Sunday, May 27, 2007

the Ideological Language Policy in Taiwan by Richard Lin

Dear Editor,
I'd like to express my opinion about the Ideological Language Policy in Taiwan .
Thank you for the time.
Sincerely yours,
Richard Lin Ren-Jia
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Name: Lin Ren-Jia
No.147, Sec. 3, Baoda Rd., Gueiren Township, Tainan County 711, Taiwan (R.O.C.)
Phone No. (06) 2710766
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(responding to the article  Su wants action on language bill posted on March 21nd, 2007)
The Ideological Language Policy in Taiwan
Richard Lin
Language is usually regarded as a political topic in Taiwan . The fact is even more obvious when it comes to election in Taiwan . Many politicians try hard to learn as many local languages as possible to win their election. Some politicians also considered that they can build a good relationship with local residents or aboriginal tribes by learning local languages. Thus languages can be served as a kind of identity as well as nation's cultures. In the past, we were not allowed to speak our own mother tongues other than Mandarin Chinese under Chiang's ruling. Due to the fact that government compels all the citizens to use only one language, Mandarin Chinese, many languages including Taiwanese, Hakka or aboriginal languages were oppressed. It is this policy that makes us feel confused about the meaning between "national language" and "official language." Also, after the length of time these languages were being suppressed, many original languages in Taiwan nearly suffered from extinction. Especially in modern society, many Hakka speakers turned out that they cannot speak their mother tongue fluently. I believe that it is the wrong language policy made by former ruling party, KMT.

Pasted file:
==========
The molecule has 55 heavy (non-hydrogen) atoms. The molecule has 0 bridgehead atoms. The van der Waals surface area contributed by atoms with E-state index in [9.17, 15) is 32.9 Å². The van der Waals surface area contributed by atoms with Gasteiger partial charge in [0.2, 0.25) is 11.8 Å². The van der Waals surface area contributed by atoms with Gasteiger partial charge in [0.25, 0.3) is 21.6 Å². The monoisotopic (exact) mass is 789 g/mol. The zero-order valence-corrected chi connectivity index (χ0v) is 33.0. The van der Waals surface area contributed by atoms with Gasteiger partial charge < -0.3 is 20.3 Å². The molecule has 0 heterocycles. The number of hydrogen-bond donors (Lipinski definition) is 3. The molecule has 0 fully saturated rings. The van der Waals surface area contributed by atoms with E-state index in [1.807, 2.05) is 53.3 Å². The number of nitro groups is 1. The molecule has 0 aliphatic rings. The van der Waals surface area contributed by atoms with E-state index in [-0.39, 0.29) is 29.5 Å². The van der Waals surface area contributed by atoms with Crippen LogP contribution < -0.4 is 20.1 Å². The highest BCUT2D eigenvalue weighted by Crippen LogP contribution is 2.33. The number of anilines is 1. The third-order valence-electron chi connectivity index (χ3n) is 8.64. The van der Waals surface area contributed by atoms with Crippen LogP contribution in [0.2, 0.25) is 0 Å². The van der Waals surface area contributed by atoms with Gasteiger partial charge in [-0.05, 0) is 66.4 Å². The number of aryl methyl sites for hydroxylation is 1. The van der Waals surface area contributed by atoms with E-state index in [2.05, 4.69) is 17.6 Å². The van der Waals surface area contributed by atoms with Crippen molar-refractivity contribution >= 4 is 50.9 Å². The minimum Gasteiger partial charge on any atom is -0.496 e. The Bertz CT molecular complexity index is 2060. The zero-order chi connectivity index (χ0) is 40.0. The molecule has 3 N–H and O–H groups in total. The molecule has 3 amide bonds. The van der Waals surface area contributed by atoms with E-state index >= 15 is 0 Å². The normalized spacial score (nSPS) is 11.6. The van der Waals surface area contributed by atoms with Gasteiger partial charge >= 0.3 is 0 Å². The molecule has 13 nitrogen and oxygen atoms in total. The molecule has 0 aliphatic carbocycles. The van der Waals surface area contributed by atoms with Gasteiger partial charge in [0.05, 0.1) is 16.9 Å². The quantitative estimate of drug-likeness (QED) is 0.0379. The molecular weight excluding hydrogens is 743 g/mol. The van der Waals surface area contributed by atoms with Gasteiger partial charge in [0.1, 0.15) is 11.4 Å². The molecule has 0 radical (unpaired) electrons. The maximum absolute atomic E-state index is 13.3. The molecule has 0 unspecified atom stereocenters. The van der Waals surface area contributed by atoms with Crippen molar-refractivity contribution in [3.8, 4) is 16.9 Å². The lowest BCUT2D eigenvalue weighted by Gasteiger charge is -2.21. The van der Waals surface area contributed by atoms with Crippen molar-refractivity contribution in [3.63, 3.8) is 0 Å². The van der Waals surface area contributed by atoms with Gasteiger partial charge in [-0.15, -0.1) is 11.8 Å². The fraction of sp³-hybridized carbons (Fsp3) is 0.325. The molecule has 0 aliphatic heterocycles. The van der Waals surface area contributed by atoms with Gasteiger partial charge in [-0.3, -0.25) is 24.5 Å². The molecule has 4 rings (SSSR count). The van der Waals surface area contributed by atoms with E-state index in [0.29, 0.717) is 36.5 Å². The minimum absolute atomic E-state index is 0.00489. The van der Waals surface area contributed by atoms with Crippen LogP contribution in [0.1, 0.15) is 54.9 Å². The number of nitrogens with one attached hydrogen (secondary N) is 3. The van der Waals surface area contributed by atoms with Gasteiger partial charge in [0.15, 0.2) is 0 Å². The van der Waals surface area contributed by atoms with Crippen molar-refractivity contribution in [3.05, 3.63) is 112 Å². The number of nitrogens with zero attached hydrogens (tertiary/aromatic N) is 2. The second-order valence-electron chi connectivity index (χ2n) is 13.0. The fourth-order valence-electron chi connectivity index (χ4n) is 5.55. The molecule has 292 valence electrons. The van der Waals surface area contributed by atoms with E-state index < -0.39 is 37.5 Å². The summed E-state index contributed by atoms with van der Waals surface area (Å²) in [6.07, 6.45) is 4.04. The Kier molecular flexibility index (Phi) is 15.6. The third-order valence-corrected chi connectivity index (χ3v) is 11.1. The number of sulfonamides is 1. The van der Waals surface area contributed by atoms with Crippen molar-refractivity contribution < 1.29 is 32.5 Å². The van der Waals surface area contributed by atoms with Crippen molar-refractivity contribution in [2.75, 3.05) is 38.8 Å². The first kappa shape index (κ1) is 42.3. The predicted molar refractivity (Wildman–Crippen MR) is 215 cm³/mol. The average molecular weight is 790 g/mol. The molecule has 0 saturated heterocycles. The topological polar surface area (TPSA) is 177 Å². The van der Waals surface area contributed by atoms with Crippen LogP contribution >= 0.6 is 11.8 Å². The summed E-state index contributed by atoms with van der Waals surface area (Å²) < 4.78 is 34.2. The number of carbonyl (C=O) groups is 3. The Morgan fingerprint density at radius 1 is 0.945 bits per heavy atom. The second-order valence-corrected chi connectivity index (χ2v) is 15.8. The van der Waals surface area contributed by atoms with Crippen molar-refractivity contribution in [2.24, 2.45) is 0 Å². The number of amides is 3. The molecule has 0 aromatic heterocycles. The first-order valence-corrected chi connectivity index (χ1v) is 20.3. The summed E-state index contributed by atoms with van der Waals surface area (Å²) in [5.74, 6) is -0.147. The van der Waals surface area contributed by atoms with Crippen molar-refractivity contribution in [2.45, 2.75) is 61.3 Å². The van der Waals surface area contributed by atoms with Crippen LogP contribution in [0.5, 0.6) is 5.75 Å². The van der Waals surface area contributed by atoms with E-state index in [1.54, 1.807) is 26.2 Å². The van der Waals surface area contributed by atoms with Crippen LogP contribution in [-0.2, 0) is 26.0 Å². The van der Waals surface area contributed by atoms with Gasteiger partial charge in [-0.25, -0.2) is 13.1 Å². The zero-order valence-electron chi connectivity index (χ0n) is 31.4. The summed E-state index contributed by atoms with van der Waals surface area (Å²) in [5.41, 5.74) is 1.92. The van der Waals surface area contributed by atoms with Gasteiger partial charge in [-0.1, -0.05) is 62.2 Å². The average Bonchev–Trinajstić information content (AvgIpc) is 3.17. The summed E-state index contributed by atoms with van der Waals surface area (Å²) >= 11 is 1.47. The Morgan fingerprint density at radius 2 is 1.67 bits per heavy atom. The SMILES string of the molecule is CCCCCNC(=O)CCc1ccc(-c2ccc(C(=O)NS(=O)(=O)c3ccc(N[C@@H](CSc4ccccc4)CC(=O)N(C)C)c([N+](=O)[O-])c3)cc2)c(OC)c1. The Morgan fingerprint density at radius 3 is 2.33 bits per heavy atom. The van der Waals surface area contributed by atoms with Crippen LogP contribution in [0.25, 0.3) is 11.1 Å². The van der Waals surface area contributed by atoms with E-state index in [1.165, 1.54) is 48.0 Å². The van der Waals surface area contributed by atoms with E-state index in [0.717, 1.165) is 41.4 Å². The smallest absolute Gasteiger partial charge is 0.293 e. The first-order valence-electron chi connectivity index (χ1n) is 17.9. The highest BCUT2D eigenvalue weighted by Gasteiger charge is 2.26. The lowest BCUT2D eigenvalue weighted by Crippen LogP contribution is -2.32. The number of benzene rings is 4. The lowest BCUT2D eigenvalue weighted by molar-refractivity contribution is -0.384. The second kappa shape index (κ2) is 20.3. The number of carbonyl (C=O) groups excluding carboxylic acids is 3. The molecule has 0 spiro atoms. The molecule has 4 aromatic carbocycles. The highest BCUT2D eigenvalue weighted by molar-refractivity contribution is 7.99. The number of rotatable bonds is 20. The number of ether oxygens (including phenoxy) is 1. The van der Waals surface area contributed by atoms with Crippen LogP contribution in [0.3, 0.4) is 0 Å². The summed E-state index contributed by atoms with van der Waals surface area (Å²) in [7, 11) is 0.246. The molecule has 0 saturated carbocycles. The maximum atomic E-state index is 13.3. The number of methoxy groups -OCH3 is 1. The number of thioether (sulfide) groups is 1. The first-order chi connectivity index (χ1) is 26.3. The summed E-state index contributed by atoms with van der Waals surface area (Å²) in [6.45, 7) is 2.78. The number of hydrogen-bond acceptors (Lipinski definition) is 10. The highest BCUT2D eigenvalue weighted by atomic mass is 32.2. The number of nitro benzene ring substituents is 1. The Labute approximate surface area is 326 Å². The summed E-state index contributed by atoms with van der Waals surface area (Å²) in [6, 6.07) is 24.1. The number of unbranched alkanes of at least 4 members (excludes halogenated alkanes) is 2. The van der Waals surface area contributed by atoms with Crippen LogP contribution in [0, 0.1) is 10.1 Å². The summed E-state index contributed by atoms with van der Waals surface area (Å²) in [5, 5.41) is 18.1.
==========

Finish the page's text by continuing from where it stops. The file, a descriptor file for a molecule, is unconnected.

However, when DDP was in power during 2001, they started to promote Southern Min as Taiwan 's national languages, and intending to elevate Taiwanese dialect to the status of "national language." The DDP government also established a bill called the "national languages development draft law," which is aimed at protecting the equality and variety of languages used by different ethnic groups. Still, the attempt to make Hoklo, Hakka and Aboriginal languages become a course in elementary and junior high schools nationwide seems to arouse complains and critiques among KMT officials and parents. The revival of mother tongues has become such a controversial issue that many even doubt the policy is another political concern regarding de-Sinicize Taiwan, winning support of ethnic minorities, or getting rid of guo Yu. Yet, the most difficulty to impose the "national language courses" on school curriculum is lack of qualified teachers and the rooted idea that only those subjects for college entrance exam should be valued. 
The language policy in Taiwan suffers from political ideology seriously both under KMT or DDP's ruling. Either party has its own reasoning or persistence in what should be the language that best represents and symbolizes Taiwanese identity. Taiwan 's language policy is now falling apart. Thus, as a citizen on the island, we should trace back to the essence of our mother tongue. The continual arguments about which language is better are totally useless and may make the problem worse. Actually, language should not be treated or discussed from political point of view.

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